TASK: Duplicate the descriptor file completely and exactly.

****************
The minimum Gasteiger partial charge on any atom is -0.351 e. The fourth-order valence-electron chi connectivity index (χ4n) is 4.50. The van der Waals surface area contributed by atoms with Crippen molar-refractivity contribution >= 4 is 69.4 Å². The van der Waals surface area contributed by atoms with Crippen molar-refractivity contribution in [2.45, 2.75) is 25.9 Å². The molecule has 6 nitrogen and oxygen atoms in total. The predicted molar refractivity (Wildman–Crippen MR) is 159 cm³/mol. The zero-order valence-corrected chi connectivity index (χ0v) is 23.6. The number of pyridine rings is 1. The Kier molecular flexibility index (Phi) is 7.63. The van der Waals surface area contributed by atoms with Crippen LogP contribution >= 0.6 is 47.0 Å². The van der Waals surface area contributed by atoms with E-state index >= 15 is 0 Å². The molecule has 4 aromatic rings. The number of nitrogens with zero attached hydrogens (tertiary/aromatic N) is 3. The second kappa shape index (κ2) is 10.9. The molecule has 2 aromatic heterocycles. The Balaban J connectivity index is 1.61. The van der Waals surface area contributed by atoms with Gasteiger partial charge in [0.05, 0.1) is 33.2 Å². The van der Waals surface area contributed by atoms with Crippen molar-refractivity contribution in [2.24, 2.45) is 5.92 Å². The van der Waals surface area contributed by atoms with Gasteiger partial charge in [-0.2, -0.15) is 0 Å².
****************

The minimum Gasteiger partial charge on any atom is -0.351 e. The fourth-order valence-electron chi connectivity index (χ4n) is 4.50. The van der Waals surface area contributed by atoms with Crippen molar-refractivity contribution >= 4 is 69.4 Å². The van der Waals surface area contributed by atoms with Crippen molar-refractivity contribution in [2.45, 2.75) is 25.9 Å². The molecule has 6 nitrogen and oxygen atoms in total. The predicted molar refractivity (Wildman–Crippen MR) is 159 cm³/mol. The zero-order valence-corrected chi connectivity index (χ0v) is 23.6. The number of pyridine rings is 1. The Kier molecular flexibility index (Phi) is 7.63. The van der Waals surface area contributed by atoms with Crippen LogP contribution >= 0.6 is 47.0 Å². The van der Waals surface area contributed by atoms with E-state index >= 15 is 0 Å². The molecule has 4 aromatic rings. The number of nitrogens with zero attached hydrogens (tertiary/aromatic N) is 3. The second kappa shape index (κ2) is 10.9. The molecule has 2 aromatic heterocycles. The Balaban J connectivity index is 1.61. The van der Waals surface area contributed by atoms with Gasteiger partial charge in [0.05, 0.1) is 33.2 Å². The van der Waals surface area contributed by atoms with Crippen molar-refractivity contribution in [2.24, 2.45) is 5.92 Å². The van der Waals surface area contributed by atoms with Gasteiger partial charge in [-0.2, -0.15) is 0 Å².